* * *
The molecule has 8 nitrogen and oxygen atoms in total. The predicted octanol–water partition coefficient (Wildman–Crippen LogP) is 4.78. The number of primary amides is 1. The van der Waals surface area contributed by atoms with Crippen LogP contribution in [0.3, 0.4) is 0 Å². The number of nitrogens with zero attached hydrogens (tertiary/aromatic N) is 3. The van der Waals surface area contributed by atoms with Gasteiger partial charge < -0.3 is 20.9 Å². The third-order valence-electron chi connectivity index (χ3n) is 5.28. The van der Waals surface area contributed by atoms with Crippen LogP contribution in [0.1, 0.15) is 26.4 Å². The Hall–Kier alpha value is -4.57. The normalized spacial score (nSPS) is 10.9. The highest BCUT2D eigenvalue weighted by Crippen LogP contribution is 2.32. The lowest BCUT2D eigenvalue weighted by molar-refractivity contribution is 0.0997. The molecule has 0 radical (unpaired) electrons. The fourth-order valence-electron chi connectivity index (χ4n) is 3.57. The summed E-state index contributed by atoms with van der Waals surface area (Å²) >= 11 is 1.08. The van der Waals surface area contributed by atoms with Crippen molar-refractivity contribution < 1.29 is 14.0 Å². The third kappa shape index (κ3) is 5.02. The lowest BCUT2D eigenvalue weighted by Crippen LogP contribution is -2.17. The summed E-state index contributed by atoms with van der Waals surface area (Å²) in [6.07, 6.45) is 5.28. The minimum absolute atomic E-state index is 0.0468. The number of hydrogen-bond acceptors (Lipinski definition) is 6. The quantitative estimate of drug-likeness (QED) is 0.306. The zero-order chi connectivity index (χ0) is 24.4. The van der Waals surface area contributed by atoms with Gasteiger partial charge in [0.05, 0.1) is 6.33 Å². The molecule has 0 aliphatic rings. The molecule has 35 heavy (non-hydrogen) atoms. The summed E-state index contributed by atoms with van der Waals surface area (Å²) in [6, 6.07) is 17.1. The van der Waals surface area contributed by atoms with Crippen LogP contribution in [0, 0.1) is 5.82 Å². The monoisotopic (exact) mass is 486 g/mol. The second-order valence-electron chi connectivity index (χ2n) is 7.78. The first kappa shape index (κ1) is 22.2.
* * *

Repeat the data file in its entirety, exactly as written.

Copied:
The molecule has 8 nitrogen and oxygen atoms in total. The predicted octanol–water partition coefficient (Wildman–Crippen LogP) is 4.78. The number of primary amides is 1. The van der Waals surface area contributed by atoms with Crippen LogP contribution in [0.3, 0.4) is 0 Å². The number of nitrogens with zero attached hydrogens (tertiary/aromatic N) is 3. The van der Waals surface area contributed by atoms with Gasteiger partial charge < -0.3 is 20.9 Å². The third-order valence-electron chi connectivity index (χ3n) is 5.28. The van der Waals surface area contributed by atoms with Crippen LogP contribution in [0.1, 0.15) is 26.4 Å². The Hall–Kier alpha value is -4.57. The normalized spacial score (nSPS) is 10.9. The highest BCUT2D eigenvalue weighted by Crippen LogP contribution is 2.32. The lowest BCUT2D eigenvalue weighted by molar-refractivity contribution is 0.0997. The molecule has 0 radical (unpaired) electrons. The fourth-order valence-electron chi connectivity index (χ4n) is 3.57. The summed E-state index contributed by atoms with van der Waals surface area (Å²) >= 11 is 1.08. The van der Waals surface area contributed by atoms with Crippen molar-refractivity contribution < 1.29 is 14.0 Å². The third kappa shape index (κ3) is 5.02. The lowest BCUT2D eigenvalue weighted by Crippen LogP contribution is -2.17. The summed E-state index contributed by atoms with van der Waals surface area (Å²) in [6.07, 6.45) is 5.28. The minimum absolute atomic E-state index is 0.0468. The number of hydrogen-bond acceptors (Lipinski definition) is 6. The quantitative estimate of drug-likeness (QED) is 0.306. The zero-order chi connectivity index (χ0) is 24.4. The van der Waals surface area contributed by atoms with Gasteiger partial charge in [0.05, 0.1) is 6.33 Å². The molecule has 0 aliphatic rings. The molecule has 35 heavy (non-hydrogen) atoms. The summed E-state index contributed by atoms with van der Waals surface area (Å²) in [6, 6.07) is 17.1. The van der Waals surface area contributed by atoms with Crippen LogP contribution in [0, 0.1) is 5.82 Å². The monoisotopic (exact) mass is 486 g/mol. The second-order valence-electron chi connectivity index (χ2n) is 7.78. The first kappa shape index (κ1) is 22.2.